AR teams at many vendor companies (SAP included) are adjusting to how IT analysts use social media (twitter, personal blogs, firm sponsored blogs, etc.) to conduct and publish ‘research’ and propagate ‘opinions’ in the market place.

    There are many analysts and influencers who use social media very responsibility. There are also others who push the boundaries in questionable ways that appear to use social media as a platform for self promotion and even as a way to work around established research processes (e.g. fact based and objective). At risk is the negative affect on the research/brand integrity that many reputable firms base their value proposition on.

    Many reputable firms (Gartner, Forrester, AMR, etc.) have loose policies in place concerning how analysts use social media for research. I have to think that the management at these firms struggle with how to define and enforce such policies – as social media becomes more pervasive.

    On one hand, exposure is a good thing for research firms as they do benefit from a brand mutually developed with analysts (so they have ‘open policy’ on social media use). On the other hand, research firm management also realize that the brand of the firm is greater than the brand of the individual analyst – so when there is abuse of policy they take selective and corrective action to fix. It represents a double standard across the industry.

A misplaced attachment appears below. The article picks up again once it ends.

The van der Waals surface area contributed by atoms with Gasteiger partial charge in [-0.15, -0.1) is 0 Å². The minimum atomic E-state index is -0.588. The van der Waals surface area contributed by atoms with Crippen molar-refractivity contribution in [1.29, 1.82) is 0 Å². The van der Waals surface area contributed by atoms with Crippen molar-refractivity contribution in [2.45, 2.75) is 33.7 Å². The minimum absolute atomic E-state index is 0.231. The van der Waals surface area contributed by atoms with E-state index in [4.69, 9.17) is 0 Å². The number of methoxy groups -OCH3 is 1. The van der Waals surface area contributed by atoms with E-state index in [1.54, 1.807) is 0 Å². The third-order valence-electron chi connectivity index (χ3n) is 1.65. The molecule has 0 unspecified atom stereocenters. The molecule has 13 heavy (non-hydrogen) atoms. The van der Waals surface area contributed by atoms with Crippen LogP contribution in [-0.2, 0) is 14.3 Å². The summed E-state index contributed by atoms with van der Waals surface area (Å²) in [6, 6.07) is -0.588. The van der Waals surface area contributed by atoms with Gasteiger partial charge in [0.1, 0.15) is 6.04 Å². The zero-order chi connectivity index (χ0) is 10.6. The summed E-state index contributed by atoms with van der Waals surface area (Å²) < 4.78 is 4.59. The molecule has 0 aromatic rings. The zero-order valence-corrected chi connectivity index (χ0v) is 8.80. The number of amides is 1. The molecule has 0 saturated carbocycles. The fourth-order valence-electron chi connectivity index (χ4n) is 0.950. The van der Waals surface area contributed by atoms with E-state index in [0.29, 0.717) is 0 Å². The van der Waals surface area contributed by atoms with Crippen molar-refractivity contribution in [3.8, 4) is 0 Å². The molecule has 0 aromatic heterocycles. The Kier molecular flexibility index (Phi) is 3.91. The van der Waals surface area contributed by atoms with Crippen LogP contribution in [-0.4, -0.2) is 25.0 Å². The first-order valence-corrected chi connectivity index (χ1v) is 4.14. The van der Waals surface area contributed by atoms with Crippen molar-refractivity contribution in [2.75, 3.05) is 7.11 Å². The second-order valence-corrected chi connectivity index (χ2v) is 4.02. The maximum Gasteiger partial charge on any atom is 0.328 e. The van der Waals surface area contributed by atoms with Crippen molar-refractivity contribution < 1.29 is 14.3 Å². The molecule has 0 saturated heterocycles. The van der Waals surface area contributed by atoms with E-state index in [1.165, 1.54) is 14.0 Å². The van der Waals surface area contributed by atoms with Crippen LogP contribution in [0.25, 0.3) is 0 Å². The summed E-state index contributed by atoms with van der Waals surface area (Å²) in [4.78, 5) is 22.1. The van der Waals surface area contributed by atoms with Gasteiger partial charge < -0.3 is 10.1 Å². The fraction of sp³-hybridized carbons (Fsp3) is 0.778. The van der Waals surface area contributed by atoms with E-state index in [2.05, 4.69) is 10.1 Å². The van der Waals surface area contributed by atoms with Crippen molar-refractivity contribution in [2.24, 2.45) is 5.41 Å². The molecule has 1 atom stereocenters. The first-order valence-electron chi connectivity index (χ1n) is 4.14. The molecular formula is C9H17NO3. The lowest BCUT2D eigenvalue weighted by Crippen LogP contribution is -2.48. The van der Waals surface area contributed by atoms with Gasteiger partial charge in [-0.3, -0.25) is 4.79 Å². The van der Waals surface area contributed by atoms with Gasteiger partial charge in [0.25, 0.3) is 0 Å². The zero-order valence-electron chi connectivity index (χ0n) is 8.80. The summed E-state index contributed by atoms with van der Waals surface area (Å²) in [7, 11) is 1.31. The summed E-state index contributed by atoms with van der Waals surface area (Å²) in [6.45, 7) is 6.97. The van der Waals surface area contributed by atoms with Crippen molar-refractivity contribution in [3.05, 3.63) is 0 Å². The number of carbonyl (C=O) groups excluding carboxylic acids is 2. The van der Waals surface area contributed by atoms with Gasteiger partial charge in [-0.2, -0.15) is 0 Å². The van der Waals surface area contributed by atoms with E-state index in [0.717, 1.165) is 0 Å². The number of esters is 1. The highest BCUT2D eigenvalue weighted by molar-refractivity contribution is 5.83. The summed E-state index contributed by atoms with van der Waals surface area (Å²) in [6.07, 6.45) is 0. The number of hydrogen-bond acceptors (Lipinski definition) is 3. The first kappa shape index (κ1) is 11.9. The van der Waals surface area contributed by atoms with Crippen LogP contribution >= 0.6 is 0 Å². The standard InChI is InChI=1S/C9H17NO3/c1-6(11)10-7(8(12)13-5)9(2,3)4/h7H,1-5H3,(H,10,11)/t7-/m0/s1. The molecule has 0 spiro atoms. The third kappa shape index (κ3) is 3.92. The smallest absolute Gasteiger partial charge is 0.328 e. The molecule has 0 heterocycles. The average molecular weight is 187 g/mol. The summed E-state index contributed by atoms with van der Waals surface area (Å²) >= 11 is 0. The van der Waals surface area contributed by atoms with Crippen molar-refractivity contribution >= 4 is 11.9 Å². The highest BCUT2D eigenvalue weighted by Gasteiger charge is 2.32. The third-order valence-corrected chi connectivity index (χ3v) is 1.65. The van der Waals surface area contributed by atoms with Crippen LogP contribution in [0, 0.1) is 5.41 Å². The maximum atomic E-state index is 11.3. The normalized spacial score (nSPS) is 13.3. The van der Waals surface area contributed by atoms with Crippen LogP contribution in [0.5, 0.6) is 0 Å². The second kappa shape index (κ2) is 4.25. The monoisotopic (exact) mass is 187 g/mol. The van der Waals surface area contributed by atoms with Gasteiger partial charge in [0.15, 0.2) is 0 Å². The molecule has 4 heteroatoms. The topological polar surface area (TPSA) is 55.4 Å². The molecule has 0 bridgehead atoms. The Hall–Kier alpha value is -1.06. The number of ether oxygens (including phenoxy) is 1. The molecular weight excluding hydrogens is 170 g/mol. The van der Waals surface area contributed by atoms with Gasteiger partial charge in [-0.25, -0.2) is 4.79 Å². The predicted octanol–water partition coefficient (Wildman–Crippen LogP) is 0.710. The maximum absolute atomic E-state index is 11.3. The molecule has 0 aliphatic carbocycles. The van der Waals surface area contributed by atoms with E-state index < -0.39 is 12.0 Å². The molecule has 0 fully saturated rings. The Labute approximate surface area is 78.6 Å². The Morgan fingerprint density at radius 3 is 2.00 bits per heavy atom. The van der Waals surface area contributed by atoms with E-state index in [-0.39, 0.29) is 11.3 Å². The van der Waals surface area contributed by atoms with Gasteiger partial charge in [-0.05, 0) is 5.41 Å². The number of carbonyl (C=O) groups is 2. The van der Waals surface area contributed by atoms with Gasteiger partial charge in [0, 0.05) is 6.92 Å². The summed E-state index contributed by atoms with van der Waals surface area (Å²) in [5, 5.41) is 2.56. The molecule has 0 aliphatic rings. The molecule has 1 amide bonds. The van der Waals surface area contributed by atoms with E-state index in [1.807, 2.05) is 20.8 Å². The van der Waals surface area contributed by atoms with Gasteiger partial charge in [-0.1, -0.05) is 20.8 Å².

Our challenge (as AR or Influencer Relations professionals) is that there is no ‘industry standard’ that analysts and research firms can subscribe and to when it comes to proper use of social media for research purposes.

    From a IT vendor perspective, the success of any AR or Influencer program requires objectivity of the influencer – otherwise there is no integrity in the relationship. If their [influencers] business model is based on producing quality research, education and advice to support decisions – they must work hard to ensure that their opinions/research are fact-based, balanced/unbiased (in any direction) and helpful to the decision process. Decision makers rely on quality insight and advice to help make good and informed decisions.

    This is why the issue that you raise (social media for research) is so important. Many AR professionals will struggle to secure increased support from their management who receive daily digests of blog, media, and social media coverage (through PR clipping service; ‘google news alerts’; and angry account executives) that sometimes highlight incorrect and/or misleading statements from analysts at reputable firms – which elicit controversy and confusion in the market place.